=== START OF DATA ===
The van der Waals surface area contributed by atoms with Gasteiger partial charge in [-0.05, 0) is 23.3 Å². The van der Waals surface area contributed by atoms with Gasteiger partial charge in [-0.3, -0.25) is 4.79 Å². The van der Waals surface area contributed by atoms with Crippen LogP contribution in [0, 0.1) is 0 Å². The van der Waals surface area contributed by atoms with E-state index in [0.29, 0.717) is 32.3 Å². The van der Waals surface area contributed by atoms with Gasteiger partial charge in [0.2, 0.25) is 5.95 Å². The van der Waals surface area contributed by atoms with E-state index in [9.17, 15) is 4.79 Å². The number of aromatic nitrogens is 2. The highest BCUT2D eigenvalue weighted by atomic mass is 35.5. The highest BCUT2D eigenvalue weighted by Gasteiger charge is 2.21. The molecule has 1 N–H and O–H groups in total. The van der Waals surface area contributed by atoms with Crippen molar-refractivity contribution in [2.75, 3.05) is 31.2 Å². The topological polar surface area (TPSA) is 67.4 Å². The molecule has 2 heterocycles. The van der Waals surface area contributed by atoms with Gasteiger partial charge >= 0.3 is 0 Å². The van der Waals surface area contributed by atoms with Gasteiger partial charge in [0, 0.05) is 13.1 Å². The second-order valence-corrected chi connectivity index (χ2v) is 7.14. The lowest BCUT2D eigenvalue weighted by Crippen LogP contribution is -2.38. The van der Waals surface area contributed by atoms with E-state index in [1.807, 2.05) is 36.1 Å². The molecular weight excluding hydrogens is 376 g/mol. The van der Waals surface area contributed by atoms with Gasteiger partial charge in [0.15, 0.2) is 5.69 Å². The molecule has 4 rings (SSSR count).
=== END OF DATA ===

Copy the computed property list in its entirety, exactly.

The van der Waals surface area contributed by atoms with Gasteiger partial charge in [-0.05, 0) is 23.3 Å². The van der Waals surface area contributed by atoms with Gasteiger partial charge in [-0.3, -0.25) is 4.79 Å². The van der Waals surface area contributed by atoms with Crippen LogP contribution in [0, 0.1) is 0 Å². The van der Waals surface area contributed by atoms with E-state index in [0.29, 0.717) is 32.3 Å². The van der Waals surface area contributed by atoms with Gasteiger partial charge in [0.2, 0.25) is 5.95 Å². The van der Waals surface area contributed by atoms with E-state index in [9.17, 15) is 4.79 Å². The number of aromatic nitrogens is 2. The highest BCUT2D eigenvalue weighted by atomic mass is 35.5. The highest BCUT2D eigenvalue weighted by Gasteiger charge is 2.21. The molecule has 1 N–H and O–H groups in total. The van der Waals surface area contributed by atoms with Crippen molar-refractivity contribution in [2.75, 3.05) is 31.2 Å². The topological polar surface area (TPSA) is 67.4 Å². The molecule has 2 heterocycles. The van der Waals surface area contributed by atoms with Gasteiger partial charge >= 0.3 is 0 Å². The van der Waals surface area contributed by atoms with Gasteiger partial charge in [0, 0.05) is 13.1 Å². The second-order valence-corrected chi connectivity index (χ2v) is 7.14. The lowest BCUT2D eigenvalue weighted by Crippen LogP contribution is -2.38. The van der Waals surface area contributed by atoms with E-state index in [1.807, 2.05) is 36.1 Å². The molecular weight excluding hydrogens is 376 g/mol. The van der Waals surface area contributed by atoms with Gasteiger partial charge in [0.15, 0.2) is 5.69 Å². The molecule has 4 rings (SSSR count).